|About | Media | Search | Contact
AWADmail Issue 187November 19, 2005
A Weekly Compendium of Feedback on the Words in A.Word.A.Day and Other Interesting Tidbits about Words and Languages
From: Anu Garg (garg AT wordsmith.org)
Talking the Tawk:
Noam Chomsky On The Spontaneous Invention Of Language:
From: Scout Hatfield-Gonzales (scoutsATgmail.com)
An interesting example of tropism, of which most people are unaware, can be seen in the new craze of "lucky bamboo". The plant (which is actually a Dracaena, and not a bamboo at all) would grow straight without an external stimulus. Nurseries restrict the light source for the stalks as they grow, forcing them to reach for an ever-adjusting light source, and causing the characteristic spiral patterns which are so attractive to buyers. In most cases, this takes years to accomplish, and I'm always amazed by how cheap the individual plants are. See Wikipedia.
From: Evelyn Widhalm (evelynwATblackfoot.net)
I am a school counselor at Clinton, Montana and when I talk to the students about resiliency I am going to use the word tropism and bring in a plant to demonstrate. It will be a great object lesson I think.
From: Greg Chubak (greg.chubakATinternational.gc.ca)
Which would beget 'malatropism' - when one reacts improperly to an external stimulus.
From: Keith Goeringer (kegoeringerAThotmail.com)
The word oikos 'house' also comes from the same root, and gives part of the word 'economy' -- depending on how you look at the "nomos" part, it could be 'management of the house', 'rule of the house', or something similar. So 'home economics' is somewhat redundant, at least etymologically.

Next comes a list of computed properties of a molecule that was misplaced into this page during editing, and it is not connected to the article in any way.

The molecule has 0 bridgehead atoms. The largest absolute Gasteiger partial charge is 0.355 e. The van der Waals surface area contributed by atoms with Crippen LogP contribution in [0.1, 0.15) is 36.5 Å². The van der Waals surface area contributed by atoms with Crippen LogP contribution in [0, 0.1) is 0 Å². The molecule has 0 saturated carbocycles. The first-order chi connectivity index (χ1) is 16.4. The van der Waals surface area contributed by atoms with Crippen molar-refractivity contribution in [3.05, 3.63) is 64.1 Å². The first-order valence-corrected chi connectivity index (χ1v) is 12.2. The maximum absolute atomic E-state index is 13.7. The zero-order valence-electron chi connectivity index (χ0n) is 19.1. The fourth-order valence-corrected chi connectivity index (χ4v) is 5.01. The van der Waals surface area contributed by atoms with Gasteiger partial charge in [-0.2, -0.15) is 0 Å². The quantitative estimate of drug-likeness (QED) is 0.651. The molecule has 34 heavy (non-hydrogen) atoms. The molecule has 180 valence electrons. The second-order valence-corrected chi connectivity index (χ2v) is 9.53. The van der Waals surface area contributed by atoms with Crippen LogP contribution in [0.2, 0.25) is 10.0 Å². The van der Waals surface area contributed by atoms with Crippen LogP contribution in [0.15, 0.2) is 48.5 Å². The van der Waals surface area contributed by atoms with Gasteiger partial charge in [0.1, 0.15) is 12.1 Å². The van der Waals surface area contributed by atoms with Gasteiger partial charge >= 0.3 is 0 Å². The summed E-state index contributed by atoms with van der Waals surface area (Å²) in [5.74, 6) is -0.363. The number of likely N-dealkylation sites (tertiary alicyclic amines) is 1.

From: Sharon Smith (mainelyneuropsychATprexar.com)
When one of my children was about three years old, she looked up at me so sweetly as I was tucking her into bed. Clearly searching her small lexicon to come up with just the right words to show how much she loved me, she said: "Mommy, your wrinkles are just like ocean waves!"
If I looked like that in 1982, you can only imagine what I must look like now!
From: Katy Keenan (katykeenanATyahoo.com)
Just the day after this word was on AWAD, I read in "Heritage Today", a magazine for members of English Heritage, that they have used dendrochronology to identify the oldest door in Britain. A detailed archaeological study of the "Pyx" door, which opens into the outer vestibule of Westnimster Abbey's octagonal Chapter House, reveals that the wood in the door was felled between 1032 and 1064AD, and that the door was made some time in the 1050s. The article also goes on to quote: "It is incredible to think that when the Pyx door was made, the Norman Conquest had not yet happened and William of Normandy was still a young man of about 20."
From: Robert Sanford (rsanfordATteleport.com)
Here's a lovely poem that expresses what you said about people's faces reflecting their lives as tree rings reflect the age of trees.
On Seeing Weather-Beaten Trees
In our own lives, is it as plainly shown,
From: Lee Triesler (lee.trieslerATdoverpost.com)
Perhaps we will be the society known as much for the erasure of facial dendrochronology (plasticochronology? Botoxochronology?) as we're known for killing off so many of the trees (would that be called dendrochronology prevention?)
From: Yocheved Desnick (ydesnickATnds.com)
Living here in the Middle East where palm trees are indigenous, I feel as if I have developed a stronger relationship with them emotionally than I ever had when I lived in the US.
I think that the association of palm trees with prosperity goes even further than what you have mentioned below. Palm trees are proof of the existence of water. That is, wandering through a desert and finding an abundance of palm trees would signify an oasis or some other natural water source. Water = life, especially here in the parched deserts. Oases and areas with a central water source were also frequently centers of commerce on anything from a small to more grand scale. Hence, in my opinion, the association of prosperity.
From: Chris Johansen (johansenATmain.nc.us)
Why the association of palm with prosperity? The branches of the palm tree were carried as symbols of victory in ancient times. There is a related term, palmary, meaning outstanding or praiseworthy.
From: Art Haykin (theartATwebtv.net)
palmy (PAH-mee) adjective
balmy (BAH-mee) adjective
The greatest masterpiece in literature is only a dictionary out of order. -Jean Cocteau, writer, artist, and filmmaker (1889-1963)